With a talent for spotting piscinas and speed bumps through a curtain of rain, my copilota earned her free fare through the towns of Colimes and Olmedo and finally to Santa Ana and Ayacucho. An hour’s drive stretched into two hours, and even in small towns/communities, the streets had turned into little streams, and the rivers were swollen and threatening to jump the banks.
Half an hour from Santa Ana, the cloud burst was barely a drizzle, and the streets and highways were dry for the last part of the journey.
“Muro!” we exclaimed surely 100 times – even after we emerged from the rain! I laughed and said that if we had a dollar for every muro, we could have a really nice dinner!
We reached the Ayacucho church about five minutes before the misa ended, but it was nice to transfer into that serene setting, observe the priests, witness the greeting from family members, and send thanks for the safe journey – including thanks to my own army of angels! (Surely it takes an army to sometimes keep me safe?)
An hour after saying ‘Goodbye’ to my new friends, I unloaded the truck and then parked in the private parking lot, walked the few blocks ‘home’ but first peeked into the Chinese restaurant about 50 steps from the apartment. Ten o’clock exactly.
“Is the kitchen still open?” I asked.
I ordered food to go, but they nudged me to sit at a table, ‘We don’t close for half an hour.”
And now, one week later, I am here in an almost-empty setting (everyone is dodging the virus and surely not dodging the owner?) to dine, check the world news, check on the virus stats, and share this story!
The gist of this post is not about safety or being protected by an army of angels or even a slight wonder about one’s ability to coax a storm to move to the coast (because it did and left behind a lot of damage!) — but it’s about being totally present – in the moment.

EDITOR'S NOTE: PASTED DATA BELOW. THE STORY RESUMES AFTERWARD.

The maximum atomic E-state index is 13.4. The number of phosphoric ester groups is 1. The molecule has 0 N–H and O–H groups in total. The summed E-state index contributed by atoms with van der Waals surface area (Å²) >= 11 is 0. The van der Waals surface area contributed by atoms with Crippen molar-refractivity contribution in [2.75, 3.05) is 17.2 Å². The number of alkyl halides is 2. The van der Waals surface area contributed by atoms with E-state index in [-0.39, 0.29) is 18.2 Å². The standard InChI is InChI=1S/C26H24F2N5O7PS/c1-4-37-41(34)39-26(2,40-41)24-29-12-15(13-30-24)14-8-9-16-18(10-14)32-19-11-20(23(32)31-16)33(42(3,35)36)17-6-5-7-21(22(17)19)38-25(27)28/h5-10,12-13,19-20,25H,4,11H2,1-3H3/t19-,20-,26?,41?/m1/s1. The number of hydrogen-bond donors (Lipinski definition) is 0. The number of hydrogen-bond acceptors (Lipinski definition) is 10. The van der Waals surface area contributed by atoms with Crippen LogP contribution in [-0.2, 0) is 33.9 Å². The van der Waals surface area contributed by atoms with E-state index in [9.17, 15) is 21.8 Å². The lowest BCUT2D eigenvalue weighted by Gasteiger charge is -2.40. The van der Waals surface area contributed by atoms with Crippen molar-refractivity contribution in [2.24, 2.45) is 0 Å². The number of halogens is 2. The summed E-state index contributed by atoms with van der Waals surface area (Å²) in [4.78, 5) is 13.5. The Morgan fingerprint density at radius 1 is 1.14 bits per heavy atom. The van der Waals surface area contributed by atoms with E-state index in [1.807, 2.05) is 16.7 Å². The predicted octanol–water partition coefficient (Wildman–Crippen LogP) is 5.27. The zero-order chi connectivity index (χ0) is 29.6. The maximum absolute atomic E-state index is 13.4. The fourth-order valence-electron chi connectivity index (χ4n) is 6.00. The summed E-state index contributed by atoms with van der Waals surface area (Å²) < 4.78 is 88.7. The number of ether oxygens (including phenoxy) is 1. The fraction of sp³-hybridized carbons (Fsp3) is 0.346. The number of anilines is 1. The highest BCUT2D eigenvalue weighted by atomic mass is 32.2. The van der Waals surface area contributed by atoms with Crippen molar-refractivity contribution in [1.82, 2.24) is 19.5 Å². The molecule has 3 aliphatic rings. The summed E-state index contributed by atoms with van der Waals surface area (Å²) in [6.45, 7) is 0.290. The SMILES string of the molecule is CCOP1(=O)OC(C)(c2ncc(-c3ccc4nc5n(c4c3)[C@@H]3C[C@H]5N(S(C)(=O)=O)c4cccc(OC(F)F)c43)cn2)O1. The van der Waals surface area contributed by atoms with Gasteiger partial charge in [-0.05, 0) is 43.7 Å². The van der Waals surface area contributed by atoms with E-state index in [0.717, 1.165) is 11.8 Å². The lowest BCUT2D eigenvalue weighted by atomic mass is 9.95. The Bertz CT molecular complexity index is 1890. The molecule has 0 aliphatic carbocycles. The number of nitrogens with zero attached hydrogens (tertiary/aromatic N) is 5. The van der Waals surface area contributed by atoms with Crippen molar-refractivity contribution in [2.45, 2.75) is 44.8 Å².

The mind does not wander when one is driving through a storm on a rural highway in the night, as safety depends on intense focus and concentration. Sometimes when drawing or painting, I find myself with that same focus. With watercolor, one can make a huge mistake with one tiny jiggle in one important area. Painting a bird’s beak – especially the point – is a great example, or leaving the white splotch of reflection on an eye.
As more people are coaxed or ordered to ‘stay home’ – there are many fun exercises that also give the brain a good workout. Recently I drew a few square designs for ‘repeating’ textile patterns, and I marveled at what a good brain workout it provided. I could almost feel a new section of my brain getting exercised that normally stays in sleep mode.
I challenge you to do a simple drawing ‘repeat’ pattern – similar to a very basic design for wallpaper or fabrics or floor tiles. Before computer programs, how did artists draw those beautiful designs? Ha, I’m not sure, but instead of my own tutorial, I’ll point you to the artists with more experience! Start with something simple, like circles and triangles – just have fun. For me the brain challenge is when cutting the paper into four pieces — after the first attempt, I remembered to label the paper with A,B,C,D before using the scissors!
Get a few sheets of paper, scissors, tape, a pencil and have fun! Even taping the four pieces together and then putting them back in original form – is a discipline in attention! If you do this, please share your feedback!
For a very nice detailed instruction, this site breaks it down into easy photos. Go here: REPEAT PATTERN BY HAND
Seriously, though, stay well everyone and pay attention to what the doctors, scientists and specialists advise.
Until next time on line,